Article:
What is dyscalculia?
Dyscalculia is a condition that affects around 3-6% of the population.
“It is not simply an aversion to or dislike of mathematics, but describes someone at the extreme end of the spectrum, who has ‘severe’ difficulties with maths,” says Steve Chinn, dyscalculia expert, author and retired head of a specialist school.
Dyscalculia has often been described as "dyslexia with numbers", but although people quite often have both, they are not variations of the same condition.
Dyscalculia refers to dysfunctions in a person’s ability to understand or work with quantitative information and the symbols used to communicate this information, predominantly numbers and arithmetic.
Because maths builds on previously learned information and a good foundational understanding of numbers, dyscalculia can affect children’s attainment in maths as they progress through school. For example, if they’re not confident with addition and subtraction, they might struggle with division and fractions.
Interestingly, Brian Butterworth, the UK's leading expert on dyscalculia, explains that a person with dyscalculia may be “a good mathematician but still hopeless with simple calculations”, explaining why the condition often goes undiagnosed.
Types of dyscalculia
Dyscalculia is a spectrum disorder, ranging from moderate to severe. A child with dyscalculia will most likely be performing below expectations in maths and have specific difficulties in certain areas, such as understanding number values or directions.
Many people with dyscalculia will struggle to master the rapid recall of basic facts, like times tables. This is likely to affect children’s attainment in the compulsory Year 4 times tables check, to be introduced in 2020.
This in turn affects their confidence, which can lead them to lose motivation for maths work and even give up altogether.
Teachers and parents often comment that a child “knew this last night, but has completely forgotten it this morning."
Symptoms of dyscalculia
- Difficulty counting backwards
- A poor sense of number and estimation
- Difficulty remembering basic maths facts
- Difficulty understanding place value
- Slow to perform calculations
- Often relies on addition as the default operation
- Weak mental arithmetic skills
- High levels of debilitating maths anxiety
- Difficulty using and understanding maths symbols
- Difficulty telling the time, particulary with an analogue clock
What contributes to dyscalculia?
There are a number of factors that contribute to a child developing dyscalculia. They occur at different levels of severity, and often interact with each other: for instance, anxiety tends to make working memory weaker.
Contributing factors include:
- Relying on counting strategies, like counting on fingers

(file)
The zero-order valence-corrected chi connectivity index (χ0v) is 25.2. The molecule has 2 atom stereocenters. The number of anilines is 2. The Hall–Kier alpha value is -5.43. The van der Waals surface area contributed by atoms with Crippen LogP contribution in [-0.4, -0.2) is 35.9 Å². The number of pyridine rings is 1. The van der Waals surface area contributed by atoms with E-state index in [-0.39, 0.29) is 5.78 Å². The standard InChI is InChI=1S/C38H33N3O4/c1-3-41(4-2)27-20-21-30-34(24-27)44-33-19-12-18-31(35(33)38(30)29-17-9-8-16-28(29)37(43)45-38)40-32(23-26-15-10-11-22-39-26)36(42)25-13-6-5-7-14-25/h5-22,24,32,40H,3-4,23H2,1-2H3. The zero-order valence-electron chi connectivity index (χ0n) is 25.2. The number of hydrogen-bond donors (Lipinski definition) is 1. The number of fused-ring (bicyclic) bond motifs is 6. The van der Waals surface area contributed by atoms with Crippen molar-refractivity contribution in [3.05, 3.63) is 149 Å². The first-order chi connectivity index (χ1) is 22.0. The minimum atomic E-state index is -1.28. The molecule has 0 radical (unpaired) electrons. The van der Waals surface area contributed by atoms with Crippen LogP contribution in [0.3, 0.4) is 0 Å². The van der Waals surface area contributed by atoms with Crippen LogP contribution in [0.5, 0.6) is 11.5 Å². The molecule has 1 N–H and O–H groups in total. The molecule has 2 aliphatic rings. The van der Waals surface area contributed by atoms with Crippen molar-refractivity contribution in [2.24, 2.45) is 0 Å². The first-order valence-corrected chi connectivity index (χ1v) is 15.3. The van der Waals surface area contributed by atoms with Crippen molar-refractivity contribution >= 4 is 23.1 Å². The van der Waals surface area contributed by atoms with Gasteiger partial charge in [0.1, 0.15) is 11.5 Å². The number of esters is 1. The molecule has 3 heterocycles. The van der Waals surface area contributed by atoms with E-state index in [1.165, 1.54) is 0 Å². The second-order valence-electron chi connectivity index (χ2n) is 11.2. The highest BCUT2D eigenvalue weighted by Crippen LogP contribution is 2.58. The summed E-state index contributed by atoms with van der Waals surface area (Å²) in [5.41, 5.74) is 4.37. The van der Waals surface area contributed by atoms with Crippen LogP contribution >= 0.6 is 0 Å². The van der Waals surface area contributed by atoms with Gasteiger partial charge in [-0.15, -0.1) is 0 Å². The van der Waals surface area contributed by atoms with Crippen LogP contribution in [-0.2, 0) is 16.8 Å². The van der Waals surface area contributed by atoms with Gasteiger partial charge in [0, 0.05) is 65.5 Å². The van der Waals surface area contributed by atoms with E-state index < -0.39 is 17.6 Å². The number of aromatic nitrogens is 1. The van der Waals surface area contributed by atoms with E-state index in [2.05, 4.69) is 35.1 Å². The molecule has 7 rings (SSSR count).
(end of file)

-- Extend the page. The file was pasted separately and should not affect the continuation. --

- Poor sense of number
- Poor recognition and retrieval of sequences
- Poor recall of basic facts
- Poor long-term mathematical memory
- Problems with reversing a process or sequence (for example, understanding that 15 / 3 is the inverse operation for 5 x 3)
- Slow speed of processing and calculating
- Problems with word problems and problem-solving
- Poor short-term and working memory
- Inflexible thinking style
- Inability to generalise and see patterns in maths
- Poor knowledge of mathematical vocabulary and symbols
How to help a child with dyscalculia
Use a multi-sensory approach, using appropriate materials (such as counters or LEGO bricks) alongside the relevant numbers and symbols. The Asian Maths Mastery approach now used in many schools supports this.
Help your child see how mathematical facts and concepts interrelate – so if 5 + 5 = 10, they can work out that 5 + 6 = 11.
Break up maths tasks into stages, ensuring that they understand each step before they continue.
Use visual patterns to help your child make links, for example drawing two groups of five dots (also known as arrays) to help them work out 5 + 5 = 10.
Focus on helping your child master the maths facts that are easiest to retain, such as 1, 2, 5 and 10 times tables, and build on them.
Ensure your child frequently revisits and practises what they have learned.
Ask your child plenty of low-stress questions, like, “Is this answer going to be bigger or smaller than the last one?” and “How can I reverse this process?” so they can think about and explain mathematical processes in their own way.
Provide real examples of when mathematical processes might be used, as these will be more memorable – shops are a great mathematical playground.
Seek help from your child’s teacher. Ask to be put in touch with the school’s special educational needs coordinator (SENCO) for more support.
Give plenty of praise and positive feedback to your child – it will go a long way to giving them more confidence with maths.
Dyscalculia expert Steve Chinn has produced a series of videos with accompanying worksheets to help children and adults overcome maths difficulties, priced from £2.50 each. Go to Maths Explained for more information.